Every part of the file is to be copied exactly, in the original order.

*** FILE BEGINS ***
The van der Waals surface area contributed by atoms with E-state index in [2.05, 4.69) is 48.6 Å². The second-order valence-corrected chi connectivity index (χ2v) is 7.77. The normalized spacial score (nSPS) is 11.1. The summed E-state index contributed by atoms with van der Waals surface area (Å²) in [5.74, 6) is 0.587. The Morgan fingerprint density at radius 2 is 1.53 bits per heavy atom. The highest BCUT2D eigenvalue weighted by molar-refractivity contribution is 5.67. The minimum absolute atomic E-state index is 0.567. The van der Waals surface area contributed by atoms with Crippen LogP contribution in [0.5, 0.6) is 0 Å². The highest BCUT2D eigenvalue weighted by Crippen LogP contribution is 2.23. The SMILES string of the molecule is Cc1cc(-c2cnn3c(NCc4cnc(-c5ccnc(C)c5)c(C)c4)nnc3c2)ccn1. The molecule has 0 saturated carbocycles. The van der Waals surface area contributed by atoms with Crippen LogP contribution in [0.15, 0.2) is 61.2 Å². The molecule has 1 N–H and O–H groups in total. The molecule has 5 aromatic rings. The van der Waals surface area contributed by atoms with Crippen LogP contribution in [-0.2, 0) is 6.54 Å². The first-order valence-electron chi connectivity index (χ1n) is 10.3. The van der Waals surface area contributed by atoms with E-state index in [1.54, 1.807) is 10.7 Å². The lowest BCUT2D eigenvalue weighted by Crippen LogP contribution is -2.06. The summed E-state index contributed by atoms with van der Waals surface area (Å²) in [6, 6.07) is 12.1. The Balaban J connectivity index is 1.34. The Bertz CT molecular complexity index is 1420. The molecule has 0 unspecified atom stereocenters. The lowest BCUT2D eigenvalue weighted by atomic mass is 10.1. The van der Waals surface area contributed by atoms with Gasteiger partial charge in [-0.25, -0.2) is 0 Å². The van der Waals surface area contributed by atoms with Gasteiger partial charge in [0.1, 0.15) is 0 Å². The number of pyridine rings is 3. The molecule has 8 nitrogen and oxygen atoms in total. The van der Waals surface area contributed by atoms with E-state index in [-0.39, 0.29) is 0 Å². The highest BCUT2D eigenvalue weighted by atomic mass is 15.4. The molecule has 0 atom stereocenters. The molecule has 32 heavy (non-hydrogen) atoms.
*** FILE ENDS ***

The van der Waals surface area contributed by atoms with E-state index in [2.05, 4.69) is 48.6 Å². The second-order valence-corrected chi connectivity index (χ2v) is 7.77. The normalized spacial score (nSPS) is 11.1. The summed E-state index contributed by atoms with van der Waals surface area (Å²) in [5.74, 6) is 0.587. The Morgan fingerprint density at radius 2 is 1.53 bits per heavy atom. The highest BCUT2D eigenvalue weighted by molar-refractivity contribution is 5.67. The minimum absolute atomic E-state index is 0.567. The van der Waals surface area contributed by atoms with Crippen LogP contribution in [0.5, 0.6) is 0 Å². The highest BCUT2D eigenvalue weighted by Crippen LogP contribution is 2.23. The SMILES string of the molecule is Cc1cc(-c2cnn3c(NCc4cnc(-c5ccnc(C)c5)c(C)c4)nnc3c2)ccn1. The molecule has 0 saturated carbocycles. The van der Waals surface area contributed by atoms with Crippen LogP contribution in [0.15, 0.2) is 61.2 Å². The molecule has 1 N–H and O–H groups in total. The molecule has 5 aromatic rings. The van der Waals surface area contributed by atoms with Crippen LogP contribution in [-0.2, 0) is 6.54 Å². The first-order valence-electron chi connectivity index (χ1n) is 10.3. The van der Waals surface area contributed by atoms with E-state index in [1.54, 1.807) is 10.7 Å². The lowest BCUT2D eigenvalue weighted by Crippen LogP contribution is -2.06. The summed E-state index contributed by atoms with van der Waals surface area (Å²) in [6, 6.07) is 12.1. The Balaban J connectivity index is 1.34. The Bertz CT molecular complexity index is 1420. The molecule has 0 unspecified atom stereocenters. The lowest BCUT2D eigenvalue weighted by atomic mass is 10.1. The van der Waals surface area contributed by atoms with Gasteiger partial charge in [-0.25, -0.2) is 0 Å². The van der Waals surface area contributed by atoms with Gasteiger partial charge in [0.1, 0.15) is 0 Å². The number of pyridine rings is 3. The molecule has 8 nitrogen and oxygen atoms in total. The van der Waals surface area contributed by atoms with E-state index in [-0.39, 0.29) is 0 Å². The highest BCUT2D eigenvalue weighted by atomic mass is 15.4. The molecule has 0 atom stereocenters. The molecule has 32 heavy (non-hydrogen) atoms.